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Scopolamine and amphetamine produce similar decision-making deficits on a rat gambling task via independent pathways

Lookup NU author(s): Emma Malcolm, Dr Mohammed Shoaib


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Disorders characterized by disturbed cholinergic signaling, such as schizophrenia, exhibit impaired performance on measures of real-world cost/benefit decision-making. Whether the cholinergic system contributes to the choice deficits observed is currently unknown.We therefore determined the effects of broad-acting agonists and antagonists at the nicotinic and muscarinic receptor on decision making, as measured by the rodent gambling task (rGT). Given the anatomical and functional connectivity of the cholinergic and dopaminergic systems, we also sought to modulate amphetamine's previously reported effect on rGT performance via the cholinergic system. Male rats were trained on the rGT, during which animals chose from four different options. The optimal strategy on the rGT is to favor options associated with smaller immediate rewards and less punishment/loss. Impulsive action was also measured by recording the number of premature responses made. Performance on the rGT was assessed following acute treatment with the muscarinic receptor agonist oxotremorine, the muscarinic receptor antagonist scopolamine, nicotine, and the nicotinic receptor antagonist mecamylamine. Similar to the effect produced by amphetamine, muscarinic receptor antagonism with scopolamine (0.1 mg/kg) impaired decision making, albeit to a lesser degree. Prior muscarinic agonism with oxotremorine was unable to attenuate amphetamine's effects on rGT performance. Oxotremorine, nicotine, and mecamylamine did not affect the choice profile. We therefore conclude that modulation of the muscarinic, but not nicotinic, receptor system can affect decision making under conditions of risk and uncertainty. Such findings contribute to a broader understanding of the cognitive deficits observed in disorders in which cholinergic signaling is compromised. (C) 2014 Elsevier B.V. All rights reserved.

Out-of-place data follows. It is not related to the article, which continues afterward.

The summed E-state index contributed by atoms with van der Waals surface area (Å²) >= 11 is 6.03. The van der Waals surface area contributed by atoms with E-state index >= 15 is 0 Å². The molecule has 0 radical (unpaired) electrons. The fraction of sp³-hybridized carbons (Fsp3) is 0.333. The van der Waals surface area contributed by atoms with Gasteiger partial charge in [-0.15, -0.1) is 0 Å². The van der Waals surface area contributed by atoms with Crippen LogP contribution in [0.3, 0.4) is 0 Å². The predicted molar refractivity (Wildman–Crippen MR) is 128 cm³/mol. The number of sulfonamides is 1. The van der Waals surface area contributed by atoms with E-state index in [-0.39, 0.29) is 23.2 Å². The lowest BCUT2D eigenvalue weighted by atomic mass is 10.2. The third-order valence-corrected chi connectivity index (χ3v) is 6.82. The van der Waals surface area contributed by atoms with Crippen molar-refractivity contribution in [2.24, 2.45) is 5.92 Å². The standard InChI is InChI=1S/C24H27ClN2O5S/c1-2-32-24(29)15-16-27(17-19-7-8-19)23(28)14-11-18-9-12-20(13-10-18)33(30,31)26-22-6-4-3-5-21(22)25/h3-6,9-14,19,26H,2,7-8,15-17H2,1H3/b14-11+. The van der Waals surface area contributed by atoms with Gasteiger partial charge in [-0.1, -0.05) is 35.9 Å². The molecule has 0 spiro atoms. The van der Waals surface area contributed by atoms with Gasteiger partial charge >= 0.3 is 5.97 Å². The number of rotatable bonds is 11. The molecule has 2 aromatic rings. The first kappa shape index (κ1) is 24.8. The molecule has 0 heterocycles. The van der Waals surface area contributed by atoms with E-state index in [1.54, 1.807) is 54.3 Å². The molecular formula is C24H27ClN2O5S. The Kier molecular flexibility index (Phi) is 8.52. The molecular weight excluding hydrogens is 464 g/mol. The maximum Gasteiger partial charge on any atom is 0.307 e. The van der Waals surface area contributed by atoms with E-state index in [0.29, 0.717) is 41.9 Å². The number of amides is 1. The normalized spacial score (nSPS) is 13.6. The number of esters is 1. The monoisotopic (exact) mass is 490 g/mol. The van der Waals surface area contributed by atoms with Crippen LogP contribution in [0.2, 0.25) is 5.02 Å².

Publication metadata

Author(s): Silveira MM, Malcolm E, Shoaib M, Winstanley CA

Publication type: Article

Publication status: Published

Journal: Behavioural Brain Research

Year: 2015

Volume: 281

Pages: 86-95

Print publication date: 15/03/2015

Online publication date: 18/12/2014

Acceptance date: 11/12/2014

ISSN (print): 0166-4328

ISSN (electronic): 1872-7549

Publisher: Elsevier


DOI: 10.1016/j.bbr.2014.12.029


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Funder referenceFunder name
CIHR New Investigator Award program
Michael Smith Foundation for Health Research
Natural Sciences and Engineering Research Council (NSERC)
08-1148Canadian Institutes of Health Research (CIHR)